Still on the Mormon train: what's this I see about the Book of Abraham being removed from official LDS canon? I suppose you could say that until super official word comes down from the General Authorities, nothing doing--but this interview is still a very interesting read. After fifteen years of Mormonism Florida-style, I'm inclined to think that, despite the church's intense efforts at correlation, members in the mission field apparently practice a bit differently from the hub in Utah. Hearing an LDS "expert"--can I read that as "mouthpiece"?--state that some items of doctrine "depend on which Mormon you talk to" is frankly a goggler for me; what church is he part of? Nothing in LDS doctrine is supposed to depend on who you're talking to! That's the whole point of correlation, the much-loved adage that "the Church is the same everywhere."
Basically my reaction to this piece was a lot of gasping. Manfriend became concerned and thought perhaps naked pictures of Idris Elba had surfaced on Tumblr. Alas, nothing so sexy, but it is very strange to contemplate things that I had never considered fringe aspects of LDS doctrine being talked away or denied significance. May I remind you all that I'm only twenty-five? Less than ten years ago the Book of Abraham was part of my seminary classes, eternal progression was a main tenet of the Plan of Salvation, and the Garden of Eden was most definitely located in Missouri--hell, I joked about the latter in a LiveJournal entry dated to 2004: "Then it was time to pack up our dear camp by scenic Troutless Lake and pull out for Zion! I mean, Salt Lake, since Zion was actually behind us, in Missouri, contrary to what Utahns believe."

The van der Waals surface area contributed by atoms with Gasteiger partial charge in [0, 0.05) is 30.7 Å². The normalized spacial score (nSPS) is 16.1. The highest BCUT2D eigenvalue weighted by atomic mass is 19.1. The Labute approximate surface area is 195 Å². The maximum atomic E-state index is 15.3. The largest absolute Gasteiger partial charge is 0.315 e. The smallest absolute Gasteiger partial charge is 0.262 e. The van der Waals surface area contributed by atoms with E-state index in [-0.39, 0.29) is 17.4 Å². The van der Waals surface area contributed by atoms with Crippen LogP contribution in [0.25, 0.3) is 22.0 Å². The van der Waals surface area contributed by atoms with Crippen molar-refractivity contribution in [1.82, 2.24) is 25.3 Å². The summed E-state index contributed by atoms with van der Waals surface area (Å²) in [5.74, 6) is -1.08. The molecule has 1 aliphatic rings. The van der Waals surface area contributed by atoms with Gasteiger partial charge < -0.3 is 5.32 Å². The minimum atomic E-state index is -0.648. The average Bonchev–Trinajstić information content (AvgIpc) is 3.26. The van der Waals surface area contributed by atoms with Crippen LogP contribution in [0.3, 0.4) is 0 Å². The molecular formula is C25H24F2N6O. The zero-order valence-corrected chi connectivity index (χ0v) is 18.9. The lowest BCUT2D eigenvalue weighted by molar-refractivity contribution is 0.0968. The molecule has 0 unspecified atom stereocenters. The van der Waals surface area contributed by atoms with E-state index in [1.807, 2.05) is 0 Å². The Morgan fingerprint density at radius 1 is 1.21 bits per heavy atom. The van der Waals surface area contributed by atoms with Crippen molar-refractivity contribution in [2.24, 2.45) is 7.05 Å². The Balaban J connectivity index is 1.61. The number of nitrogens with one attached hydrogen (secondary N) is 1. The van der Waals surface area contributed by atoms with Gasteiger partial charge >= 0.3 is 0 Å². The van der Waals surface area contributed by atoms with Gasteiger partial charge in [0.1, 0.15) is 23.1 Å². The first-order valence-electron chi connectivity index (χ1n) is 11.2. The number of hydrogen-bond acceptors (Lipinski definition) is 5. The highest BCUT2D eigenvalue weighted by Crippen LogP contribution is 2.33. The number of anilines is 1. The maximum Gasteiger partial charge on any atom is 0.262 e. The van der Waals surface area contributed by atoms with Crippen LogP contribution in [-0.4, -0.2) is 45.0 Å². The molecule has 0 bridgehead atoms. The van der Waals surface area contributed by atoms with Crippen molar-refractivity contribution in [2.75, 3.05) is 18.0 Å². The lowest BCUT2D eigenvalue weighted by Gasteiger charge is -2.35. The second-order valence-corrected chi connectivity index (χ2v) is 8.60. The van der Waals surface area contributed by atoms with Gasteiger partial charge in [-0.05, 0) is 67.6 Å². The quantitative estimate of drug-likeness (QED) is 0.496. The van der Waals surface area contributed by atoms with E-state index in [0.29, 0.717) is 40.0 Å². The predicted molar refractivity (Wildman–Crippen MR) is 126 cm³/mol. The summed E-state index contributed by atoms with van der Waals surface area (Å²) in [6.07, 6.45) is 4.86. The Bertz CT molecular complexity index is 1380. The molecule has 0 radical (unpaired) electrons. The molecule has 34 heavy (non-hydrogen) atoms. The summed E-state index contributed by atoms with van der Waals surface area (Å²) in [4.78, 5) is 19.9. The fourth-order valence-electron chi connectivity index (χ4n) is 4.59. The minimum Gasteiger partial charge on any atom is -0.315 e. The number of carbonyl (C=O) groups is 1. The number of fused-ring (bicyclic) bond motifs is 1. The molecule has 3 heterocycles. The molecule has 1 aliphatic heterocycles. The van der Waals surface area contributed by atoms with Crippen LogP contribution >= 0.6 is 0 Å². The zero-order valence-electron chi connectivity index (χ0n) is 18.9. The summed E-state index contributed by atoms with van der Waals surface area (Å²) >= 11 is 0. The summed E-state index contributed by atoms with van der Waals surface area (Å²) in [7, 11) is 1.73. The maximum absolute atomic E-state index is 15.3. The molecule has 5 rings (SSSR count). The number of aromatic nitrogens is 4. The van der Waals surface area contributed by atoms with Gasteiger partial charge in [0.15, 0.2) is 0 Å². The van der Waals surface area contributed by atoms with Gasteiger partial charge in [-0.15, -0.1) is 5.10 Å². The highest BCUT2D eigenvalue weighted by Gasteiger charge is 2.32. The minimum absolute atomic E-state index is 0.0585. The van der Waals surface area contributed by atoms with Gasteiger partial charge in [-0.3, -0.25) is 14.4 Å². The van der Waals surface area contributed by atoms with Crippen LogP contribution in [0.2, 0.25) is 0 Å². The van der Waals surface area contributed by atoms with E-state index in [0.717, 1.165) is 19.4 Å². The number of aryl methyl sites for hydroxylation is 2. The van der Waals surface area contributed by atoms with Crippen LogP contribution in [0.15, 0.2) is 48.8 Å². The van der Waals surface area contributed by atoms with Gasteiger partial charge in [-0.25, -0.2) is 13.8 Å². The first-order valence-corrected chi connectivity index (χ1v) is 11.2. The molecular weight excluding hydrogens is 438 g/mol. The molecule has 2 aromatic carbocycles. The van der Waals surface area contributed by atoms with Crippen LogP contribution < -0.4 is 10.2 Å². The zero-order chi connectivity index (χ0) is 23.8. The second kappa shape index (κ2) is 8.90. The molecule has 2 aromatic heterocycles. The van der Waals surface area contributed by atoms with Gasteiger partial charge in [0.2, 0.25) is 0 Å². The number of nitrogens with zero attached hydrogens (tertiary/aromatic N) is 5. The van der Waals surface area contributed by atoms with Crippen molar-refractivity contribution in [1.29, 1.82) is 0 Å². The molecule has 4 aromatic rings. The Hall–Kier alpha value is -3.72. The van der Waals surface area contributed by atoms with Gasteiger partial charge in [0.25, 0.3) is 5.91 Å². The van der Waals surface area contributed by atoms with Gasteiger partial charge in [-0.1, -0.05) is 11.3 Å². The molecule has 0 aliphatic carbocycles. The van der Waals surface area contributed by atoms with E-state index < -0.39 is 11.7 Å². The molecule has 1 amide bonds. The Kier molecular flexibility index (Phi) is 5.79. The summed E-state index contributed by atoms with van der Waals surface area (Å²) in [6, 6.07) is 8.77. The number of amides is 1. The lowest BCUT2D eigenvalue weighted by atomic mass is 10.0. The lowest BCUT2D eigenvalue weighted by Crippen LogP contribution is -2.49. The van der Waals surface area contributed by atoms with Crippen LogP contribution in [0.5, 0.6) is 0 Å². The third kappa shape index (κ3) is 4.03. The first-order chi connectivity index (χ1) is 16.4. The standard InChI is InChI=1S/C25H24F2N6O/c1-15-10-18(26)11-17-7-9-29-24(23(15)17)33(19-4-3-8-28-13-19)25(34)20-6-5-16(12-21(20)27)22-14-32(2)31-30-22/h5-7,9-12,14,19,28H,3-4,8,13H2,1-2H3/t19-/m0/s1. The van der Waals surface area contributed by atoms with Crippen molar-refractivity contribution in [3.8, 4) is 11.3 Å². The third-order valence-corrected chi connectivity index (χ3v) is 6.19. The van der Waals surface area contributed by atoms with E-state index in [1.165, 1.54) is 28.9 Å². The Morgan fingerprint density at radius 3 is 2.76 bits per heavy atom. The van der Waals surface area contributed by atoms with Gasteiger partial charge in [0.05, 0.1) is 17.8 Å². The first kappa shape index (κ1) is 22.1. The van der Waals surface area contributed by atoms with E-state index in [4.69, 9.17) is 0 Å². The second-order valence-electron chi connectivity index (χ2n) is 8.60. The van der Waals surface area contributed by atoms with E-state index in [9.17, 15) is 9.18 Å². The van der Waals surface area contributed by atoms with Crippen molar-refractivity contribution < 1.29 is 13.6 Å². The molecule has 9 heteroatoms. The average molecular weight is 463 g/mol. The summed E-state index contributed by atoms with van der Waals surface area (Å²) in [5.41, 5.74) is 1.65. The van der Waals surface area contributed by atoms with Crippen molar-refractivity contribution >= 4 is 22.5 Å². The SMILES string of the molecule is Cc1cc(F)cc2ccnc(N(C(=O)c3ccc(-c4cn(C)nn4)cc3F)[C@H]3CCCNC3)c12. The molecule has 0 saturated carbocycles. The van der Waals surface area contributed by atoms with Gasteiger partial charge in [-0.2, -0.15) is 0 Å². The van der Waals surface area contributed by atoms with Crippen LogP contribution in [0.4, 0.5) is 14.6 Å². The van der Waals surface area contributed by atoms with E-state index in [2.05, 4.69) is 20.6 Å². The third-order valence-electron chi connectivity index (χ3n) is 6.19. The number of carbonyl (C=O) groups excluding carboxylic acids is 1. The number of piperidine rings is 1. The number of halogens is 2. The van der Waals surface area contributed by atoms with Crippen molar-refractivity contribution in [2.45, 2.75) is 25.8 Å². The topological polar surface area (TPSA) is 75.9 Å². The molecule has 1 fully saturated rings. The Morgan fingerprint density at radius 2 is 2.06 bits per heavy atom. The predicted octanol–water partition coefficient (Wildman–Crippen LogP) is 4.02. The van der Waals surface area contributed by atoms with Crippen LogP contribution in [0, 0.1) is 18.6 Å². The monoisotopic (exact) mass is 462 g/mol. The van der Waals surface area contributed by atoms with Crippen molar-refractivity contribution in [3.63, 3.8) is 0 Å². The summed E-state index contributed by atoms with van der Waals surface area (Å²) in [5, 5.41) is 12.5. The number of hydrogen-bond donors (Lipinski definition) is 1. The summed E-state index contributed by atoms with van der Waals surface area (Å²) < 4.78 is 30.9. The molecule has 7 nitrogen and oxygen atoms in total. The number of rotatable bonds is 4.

Trek-related teenage sniping aside, I do wonder how potlucks, dances, and wedding receptions will change now that drinking Coke is ok (seriously, they picked the caffeinated items that are totally terrible for you to OK?). On the one hand, shoving the Book of Abraham to the quaint-and-outdated or esoteric-and-scholarly closet is a long time coming, since it's basically a crock of easily disproven shit, but there's a lot that stems from that book that is very important to the larger church doctrine. Or is it? Who knows? Apparently the LDS Newsroom is now the center of revelation in our techy era. All I can say from my own experience is that if beliefs about the world to come are indeed misconceptions, they are misconceptions held by a good chunk of members. Part of participating in a religion which accepts modern revelation is experiencing and acknowledging changes to lived doctrine, but I don't think I'm wrong in thinking that most Mormons prefer to get their revelation straight from the Prophet in General Conference, rather than the church website on any given weekday.